The EU referendum, and the resultant Brexit, has become increasingly more important and polarising since the original vote last year. Whether it be calls for a second referendum or a “hard Brexit”, the concept of consensus politics seems to have gone out the window as debate and discourse become increasingly more adversarial. In one sense, developing a wider engagement in politics that moves debate outside the typical forums can be seen as refreshing, as the consensus politics that has defined the British parliamentary system for the past century has been stultifying. Poor voter turnout and the increasing apathy of voters seems to have received a shock from this referendum. However, the stultification of representative democracy has not been truly broken. Instead, new efforts to develop some kind of “politics of truth” has developed on both sides of the referendum campaign, ignoring wider meta-political and socio-economic debates.
There now seems to be a drive to sublimate more fundamental concepts and discourses into the dichotomous understandings put forth in the Remain-Leave debate. Ideas like the economic cliff, whereby if a deal is not met between the UK and the EU during the two years succeeding the triggering of Article 50, signify that there will be some form of economic disaster, with high inflation, an unstable currency and the ripping-apart of industries reliant on tariff-free trade relations, are presented in a static manner. It suggests that the UK economy as it exists is somehow on a stable footing. But this is patent nonsense as we currently witness stagnating wages, an over-reliance on services industries and a mass of entry barriers and monopolistic tendencies which artificially upscale the British and international economies, thus favouring large industries and general massification rather than small-scale industry and a more multi-scalar economy. Such a narrative of normality is usually presented by politicians or vested interests who have an ideological commitment to monopolistic tendencies and the prevailing norms of neoliberalism.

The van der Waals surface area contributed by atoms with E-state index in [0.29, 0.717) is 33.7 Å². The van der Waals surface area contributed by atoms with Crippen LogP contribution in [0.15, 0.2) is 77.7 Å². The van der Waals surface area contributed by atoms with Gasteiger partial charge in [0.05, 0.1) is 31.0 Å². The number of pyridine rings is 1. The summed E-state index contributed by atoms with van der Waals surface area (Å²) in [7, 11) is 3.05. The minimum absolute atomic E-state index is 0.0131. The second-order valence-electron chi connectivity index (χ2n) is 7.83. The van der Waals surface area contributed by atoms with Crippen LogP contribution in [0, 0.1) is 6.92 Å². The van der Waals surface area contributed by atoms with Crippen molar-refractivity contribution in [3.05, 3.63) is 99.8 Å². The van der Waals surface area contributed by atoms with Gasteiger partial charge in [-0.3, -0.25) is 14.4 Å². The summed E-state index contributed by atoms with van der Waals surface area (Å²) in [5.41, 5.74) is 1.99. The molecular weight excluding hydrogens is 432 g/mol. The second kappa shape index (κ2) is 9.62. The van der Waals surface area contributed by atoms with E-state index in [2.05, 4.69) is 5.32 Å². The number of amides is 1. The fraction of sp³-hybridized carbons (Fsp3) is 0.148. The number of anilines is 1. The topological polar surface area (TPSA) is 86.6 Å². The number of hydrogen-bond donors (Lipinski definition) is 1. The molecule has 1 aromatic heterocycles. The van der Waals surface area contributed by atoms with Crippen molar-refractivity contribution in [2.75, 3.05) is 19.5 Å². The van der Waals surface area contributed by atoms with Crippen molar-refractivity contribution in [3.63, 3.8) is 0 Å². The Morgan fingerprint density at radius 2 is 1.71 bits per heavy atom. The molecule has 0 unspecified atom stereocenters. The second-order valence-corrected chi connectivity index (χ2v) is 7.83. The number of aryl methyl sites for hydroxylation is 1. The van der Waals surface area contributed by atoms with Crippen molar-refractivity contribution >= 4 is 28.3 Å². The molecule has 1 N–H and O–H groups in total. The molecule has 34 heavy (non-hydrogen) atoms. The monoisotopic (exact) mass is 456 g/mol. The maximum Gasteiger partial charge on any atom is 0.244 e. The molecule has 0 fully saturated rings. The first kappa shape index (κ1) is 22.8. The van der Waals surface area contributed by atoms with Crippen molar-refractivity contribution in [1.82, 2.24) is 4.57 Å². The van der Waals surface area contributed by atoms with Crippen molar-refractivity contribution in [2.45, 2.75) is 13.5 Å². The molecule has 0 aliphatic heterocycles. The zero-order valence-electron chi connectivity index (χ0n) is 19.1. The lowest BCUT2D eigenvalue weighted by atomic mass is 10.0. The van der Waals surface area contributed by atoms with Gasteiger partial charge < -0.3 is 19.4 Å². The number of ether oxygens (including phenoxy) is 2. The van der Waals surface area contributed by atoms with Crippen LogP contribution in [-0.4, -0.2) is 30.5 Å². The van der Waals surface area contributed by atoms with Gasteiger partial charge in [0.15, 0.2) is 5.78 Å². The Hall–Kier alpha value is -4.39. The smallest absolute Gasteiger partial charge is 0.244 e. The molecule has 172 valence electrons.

Similarly, the cadre of “Brexiteers” present an almost utopian image of an internationalist Britain, conquering the world through free trade deals and some bastardised form of liberalisation. This simply falls into the same narrative as that of the Remainers. Socio-economic foundations and political institutions all become reducible to either a dystopian or utopian discourse surrounding the European Union and the effects of Brexit. And what isn’t reducible becomes ignored as a trivial irrelevance that doesn’t fit the ideological mould. A dichotomous politics of truth is constructed on both sides, reducing political plurality and the full range of choice available. It is a recreation of duopolistic politics that continues the stifling of full debates on what constitutes the political and its knowledge.
In the end it seems that Brexit and its various discursive elements are reductive understandings that support the general neoliberal system, flitting around the edges while supporting its ideological apparatus. The radical potential presented by Brexit and the participatory mechanism it brought forth has simply been co-opted into useless debates that ignore a wider meta-politics. Issues of identity construction, mass immigration, effective socio-economic destruction in many communities, and many other issues both local and national are swept under the rug or placed within a narrative that suggests they are inexplicably linked to the EU. Many of these issues, which obviously don’t emanate from the EU, are a major concern nationally and regionally. They’ve been consistently ignored for decades under the consensus politics of either post-war Keynesianism or modern neoliberalism, festering to the point where referenda become one of the few mechanisms where one can attempt to express a voice.
That so many people became politically active after the EU referendum shows a significant problem with modern politics. Firstly because it shows the dearth found in political engagement and discourse, and secondly because it has provided nothing close to a mechanism for reform that reduces scale and decentralises politico-economic power. It’s become an argument between Westminster and Brussels, which is an argument not even deserving of the stupidity of social media, let alone something that should be given national importance. Brexit, like Trump and the rise of national populism, presents the falsity of choice that centralised politics presents. Elections, referenda and their ilk are all inconsequential to those who oppose globalisation and the mass society it presents. A new construction of sovereignty and citizenship, based around organic identity and the distribution of political relations, is needed to combat the forces of liberalisation and state-capitalism.